BJ's Wholesale Club Campaign Depicts Chaos Of Family Meals

How could families eating together all the time under one roof be considered crazy? 

A family of four eating three times daily means preparing 84 meals a week. Hence the new “What’s For Dinner?” campaign from BJ’s Wholesale Club that visualizes the comfort aspects of eating, along with the accompanying kitchen chaos. 

The digital and television campaign also promotes the company’s burgeoning buy online, pickup in-club option—BOPIC, in BJ’s corporate parlance—and same-day, home-delivery service.

The 30-second campaign spot opens with a young girl yelling “I’m hungry!” as her mom looks on with a tired expression. The images speed up to show food being prepared, a dishwasher being stocked and an egg plopping to the floor.



When the same girl asks “What’s for dinner?” her dad rubs his face in seeming exhaustion. 

Captions at the end of the video tout the company’s online ordering, in-store pickup and home delivery.

In keeping with the trend of what appears to be the new normal of ad production amid social distancing, the spot was shot and directed by artist and photographer Todd Selby at home with his wife and two daughters. Concept to creation took two weeks.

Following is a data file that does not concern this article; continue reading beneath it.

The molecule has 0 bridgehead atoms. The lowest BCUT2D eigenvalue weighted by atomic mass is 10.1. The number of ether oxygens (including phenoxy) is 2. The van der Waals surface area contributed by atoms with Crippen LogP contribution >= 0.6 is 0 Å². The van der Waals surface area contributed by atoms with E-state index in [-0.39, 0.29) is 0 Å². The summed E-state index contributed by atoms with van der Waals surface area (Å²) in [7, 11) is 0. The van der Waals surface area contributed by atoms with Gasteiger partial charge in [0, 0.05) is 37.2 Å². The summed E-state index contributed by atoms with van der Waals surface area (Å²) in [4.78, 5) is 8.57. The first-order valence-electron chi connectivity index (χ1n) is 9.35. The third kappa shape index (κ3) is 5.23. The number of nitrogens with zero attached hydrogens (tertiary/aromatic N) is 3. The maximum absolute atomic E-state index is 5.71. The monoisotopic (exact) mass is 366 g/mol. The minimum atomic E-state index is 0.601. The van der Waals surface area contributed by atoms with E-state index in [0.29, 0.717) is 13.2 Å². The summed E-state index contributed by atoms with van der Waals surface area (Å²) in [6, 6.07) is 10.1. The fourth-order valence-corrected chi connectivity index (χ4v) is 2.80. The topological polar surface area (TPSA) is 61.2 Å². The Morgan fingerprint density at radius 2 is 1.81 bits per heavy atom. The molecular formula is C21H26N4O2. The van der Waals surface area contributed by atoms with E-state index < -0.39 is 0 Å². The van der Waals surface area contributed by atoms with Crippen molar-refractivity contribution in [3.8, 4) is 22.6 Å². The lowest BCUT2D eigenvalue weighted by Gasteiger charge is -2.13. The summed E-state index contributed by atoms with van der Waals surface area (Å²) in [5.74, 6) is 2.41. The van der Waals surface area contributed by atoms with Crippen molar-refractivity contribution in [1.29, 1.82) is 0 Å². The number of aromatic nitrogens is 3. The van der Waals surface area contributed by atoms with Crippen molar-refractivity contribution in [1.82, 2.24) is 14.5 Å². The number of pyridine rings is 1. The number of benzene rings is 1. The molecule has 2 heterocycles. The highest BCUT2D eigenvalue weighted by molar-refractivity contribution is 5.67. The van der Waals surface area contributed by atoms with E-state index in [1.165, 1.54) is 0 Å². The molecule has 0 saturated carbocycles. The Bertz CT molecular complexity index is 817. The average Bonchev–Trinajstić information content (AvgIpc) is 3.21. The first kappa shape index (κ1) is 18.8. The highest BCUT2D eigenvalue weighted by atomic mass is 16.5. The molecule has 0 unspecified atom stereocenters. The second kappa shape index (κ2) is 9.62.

Asked about the genesis of the campaign, Terri Meyer, co-founder and co-CEO of the Terri & Sandy agency, sounds a familiar refrain during the ongoing pandemic. “It was so funny because we had just heard a lot of our friends going ‘if I hear what’s for dinner one more time, I’m going to kill myself,’” Meyer tells Marketing Daily.

“So we decided to depict the family and the craziness of making all the meals.”

Media agency Noble People is handling the campaign media, which in addition to digital platforms is running on network and local cable TV in such markets as Albany, Boston, Hartford, Philadelphia and Miami.

On March 5, when no one could have predicted the impending impact of COVID-19 on U.S. society, BJ’s executives were enthusiastic about their BOPIC initiative, which is less than two years old.

“Members who leverage these capabilities skew younger and spend more,” president and CEO Lee Delaney said on a conference call with financial analysts. “BOPIC sales tend to skew towards higher-ticket items.”

Asked to elaborate on the BOPIC demographic, Delaney said, “Our business starts to make sense when you buy a home, when you have kids, when you have a real need to buy in larger quantities.”

As of March, BJ’s had between 5.5 million and 6 million members.

Next story loading loading..